Also on Friday, the Department of Justice reported that federal agents had arrested 18 rioters over the past week. The DOJ announced that the U.S. Marshals Service and the Federal Protective Service are jointly investigating the cases. U.S. Attorney for the District of Oregon Billy J. Williams and his office are prosecuting the cases.
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Wheeler’s misadventure with the Portland riots
On Wednesday, Wheeler joined the rioters, standing in solidarity with them and getting hit with tear gas, even as the rioters dumped trash in front of him, sprayed him with a leaf-blower, and pelted him with various objects.
As rioters lit a fire at the courthouse, Wheeler told The New York Times‘ Mike Baker that the use of tear gas was an “egregious overreaction” and that he “saw nothing that provoked this response.”
“I can tell you with 100 percent honesty, I saw nothing that provoked this response,” the mayor insisted. “This is an egregious overreaction on the part of the federal officers. There was nothing that I saw that warranted this overreaction. … This is not a de-escalation strategy. This is flat-out urban warfare and it’s being brought on the people of this country by the president of the United States and it’s got to stop now.”
A few minutes before Wheeler got hit with tear gas, the Times’ Mike Baker captured video of rioters shooting fireworks at the courthouse. If Baker was able to capture this video just before he captured the moment when Wheeler got hit with tear gas, the mayor must have known that incendiary devices like fireworks had been shot off at the courthouse. In other words, he knew there had been more than enough to “provoke” the federal response.
Perhaps the mayor of Portland is taking his cues from Nikole Hannah-Jones, the founder of The New York Times‘ “1619 Project.” Hannah-Jones notoriously declared that attacks against property do not count as “violence.”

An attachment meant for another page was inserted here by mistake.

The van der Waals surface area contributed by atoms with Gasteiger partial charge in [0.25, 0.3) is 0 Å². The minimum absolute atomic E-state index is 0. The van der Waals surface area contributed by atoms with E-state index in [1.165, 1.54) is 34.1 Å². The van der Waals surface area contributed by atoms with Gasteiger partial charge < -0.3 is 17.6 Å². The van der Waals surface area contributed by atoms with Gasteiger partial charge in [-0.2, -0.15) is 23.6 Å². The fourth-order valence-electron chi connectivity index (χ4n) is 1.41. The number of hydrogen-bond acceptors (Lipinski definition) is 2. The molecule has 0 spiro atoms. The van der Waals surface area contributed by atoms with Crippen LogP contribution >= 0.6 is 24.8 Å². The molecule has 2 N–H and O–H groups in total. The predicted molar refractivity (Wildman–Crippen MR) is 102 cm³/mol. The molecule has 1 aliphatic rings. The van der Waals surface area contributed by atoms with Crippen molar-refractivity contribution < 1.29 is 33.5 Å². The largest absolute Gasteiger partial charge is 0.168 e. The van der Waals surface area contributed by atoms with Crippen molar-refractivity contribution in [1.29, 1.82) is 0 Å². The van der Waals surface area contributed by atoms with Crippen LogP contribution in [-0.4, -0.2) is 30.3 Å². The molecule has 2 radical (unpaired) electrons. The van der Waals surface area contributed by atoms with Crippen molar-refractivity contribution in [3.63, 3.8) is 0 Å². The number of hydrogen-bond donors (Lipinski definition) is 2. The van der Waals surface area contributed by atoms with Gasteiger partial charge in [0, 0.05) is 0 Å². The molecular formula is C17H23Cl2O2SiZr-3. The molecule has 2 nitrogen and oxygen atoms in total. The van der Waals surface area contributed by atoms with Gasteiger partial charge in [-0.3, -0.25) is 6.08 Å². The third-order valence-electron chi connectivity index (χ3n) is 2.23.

“Violence is when an agent of the state kneels on a man’s neck,” she insisted. “Destroying property, which can be replaced, is not violent.”
Setting courthouses on fire is inherently violent, however, and it puts people’s lives in danger. Perhaps Wheeler and Nikole Hannah-Jones think the lives of federal officers do not matter or that laws protecting federal property are “not laws” or something, but none of that justifies Wheeler’s Orwellian declaration that setting off fireworks and shooting incendiary devices at a federal courthouse is not enough to “provoke” a tear-gas response.
Wheeler may not like the presence of federal officers in his city, but antifa rioters are relentlessly attacking federal property there, and the officers have every right to defend that property when it is attacked.
With all due respect, Mr. Wheeler, Trump isn’t “terrorizing” Portland or “destroying” your community. Antifa rioters have been doing that for 57 straight nights, and you shamelessly joined their lawless actions for one of those nights. The federal response is more than warranted, and your shameless attempts to blame Trump for the riots are disgusting.
Tyler O’Neil is the author of Making Hate Pay: The Corruption of the Southern Poverty Law Center. Follow him on Twitter at @Tyler2ONeil.